Finally, I return briefly to the whole question of the online apostolate, and I was pondering something that Will Heaven said last year:
The internet – and how Catholics are using it to communicate with each other – has played a huge part as well. Ten years ago, you would not often have a US archbishop criticising a wayward editorial in a British Catholic magazine. Nor would the laity have access to Vatican documents which they can print out to show to their local parish priest. The internet has changed all of this. Sure, the Catholic Church has always been about universals. But now Catholics have formed an online community they’re becoming a more coherent force, and they won’t be sidelined or misrepresented.
Leaving aside relations with the outside world, there’s an obviously revolutionary internal element to this. Modern communications tools make it much easier for stroppy laity or indeed stroppy priests to hold bishops to account, which is very much a good thing. Those further down the food chain have better access to information than ever before. Wild West Masses in Austria, which ten years ago would have been a matter of urban legend, can now be uploaded onto YouTube and flashed around the world in seconds. This is most advanced in America, with an extremely pugnacious Catholic blogosphere, which has forced the Catholic press to up its game, which in turn has an effect on the hierarchy. A deadbeat bishop in Wisconsin, or it may be Arizona, will soon come to know the Wrath of Zuhlsdorf; and anything that makes bishops nervous helps keep them honest.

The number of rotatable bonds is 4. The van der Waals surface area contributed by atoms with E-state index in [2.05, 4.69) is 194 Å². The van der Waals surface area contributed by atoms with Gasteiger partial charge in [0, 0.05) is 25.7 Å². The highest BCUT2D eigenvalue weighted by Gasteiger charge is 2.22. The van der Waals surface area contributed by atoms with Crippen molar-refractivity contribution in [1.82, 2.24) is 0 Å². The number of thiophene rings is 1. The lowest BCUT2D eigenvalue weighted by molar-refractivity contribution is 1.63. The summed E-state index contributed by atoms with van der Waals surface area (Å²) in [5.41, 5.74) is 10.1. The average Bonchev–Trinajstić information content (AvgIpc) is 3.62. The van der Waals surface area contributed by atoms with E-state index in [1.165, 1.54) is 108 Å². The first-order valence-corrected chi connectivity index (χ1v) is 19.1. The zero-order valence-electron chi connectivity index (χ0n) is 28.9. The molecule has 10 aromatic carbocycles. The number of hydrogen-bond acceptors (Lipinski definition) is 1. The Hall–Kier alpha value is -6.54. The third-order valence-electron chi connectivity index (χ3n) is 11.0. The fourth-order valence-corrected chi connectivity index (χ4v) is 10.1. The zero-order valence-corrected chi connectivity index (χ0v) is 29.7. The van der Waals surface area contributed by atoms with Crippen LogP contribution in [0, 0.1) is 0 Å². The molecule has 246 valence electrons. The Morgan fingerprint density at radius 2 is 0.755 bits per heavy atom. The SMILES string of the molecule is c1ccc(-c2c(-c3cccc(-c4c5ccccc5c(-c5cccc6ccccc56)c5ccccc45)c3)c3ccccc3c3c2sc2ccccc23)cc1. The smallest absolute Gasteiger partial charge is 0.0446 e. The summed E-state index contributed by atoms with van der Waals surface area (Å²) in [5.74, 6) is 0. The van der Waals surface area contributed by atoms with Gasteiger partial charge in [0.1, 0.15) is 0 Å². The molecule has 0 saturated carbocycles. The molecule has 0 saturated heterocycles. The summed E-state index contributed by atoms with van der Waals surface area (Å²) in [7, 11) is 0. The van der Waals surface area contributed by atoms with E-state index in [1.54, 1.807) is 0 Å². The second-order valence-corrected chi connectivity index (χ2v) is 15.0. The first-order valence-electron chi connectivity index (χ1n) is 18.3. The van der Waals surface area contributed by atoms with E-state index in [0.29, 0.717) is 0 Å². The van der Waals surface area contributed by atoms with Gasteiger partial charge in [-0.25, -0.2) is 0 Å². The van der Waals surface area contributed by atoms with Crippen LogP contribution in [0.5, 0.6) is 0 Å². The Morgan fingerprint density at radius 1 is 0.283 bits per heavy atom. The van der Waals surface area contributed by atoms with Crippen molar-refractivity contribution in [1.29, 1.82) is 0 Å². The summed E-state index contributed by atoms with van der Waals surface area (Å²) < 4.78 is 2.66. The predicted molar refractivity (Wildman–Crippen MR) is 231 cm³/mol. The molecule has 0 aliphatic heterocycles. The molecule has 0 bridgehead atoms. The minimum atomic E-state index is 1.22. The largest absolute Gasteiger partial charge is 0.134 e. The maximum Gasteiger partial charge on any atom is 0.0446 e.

Things are very different in Britain, where Church culture remains very dusty and respectable and deferential, which is why the Magic Circle bureaucracy is so useless; why the Church remains the market leader in rewarding incompetence; and why a wheeler-dealer like Jack Valero or a social climber like Ma Pepsi can wield so much influence. It’s even worse, of course in Ireland, where we near enough have Zombie Catholicism, a body drained of life but just shambling on and on. But the cold wind from across the Atlantic will blow some cobwebs away on this side as well.
During the fourth century, as some Tablet readers will recall, the majority of priests and bishops went over to Arianism, while it was the laity that in its mass remained orthodox. In general terms, the target today is the pathology of clericalism; in the short term, tackling the prevalence of sheer bloody incompetent shambolic bureaucracy is the order of the day.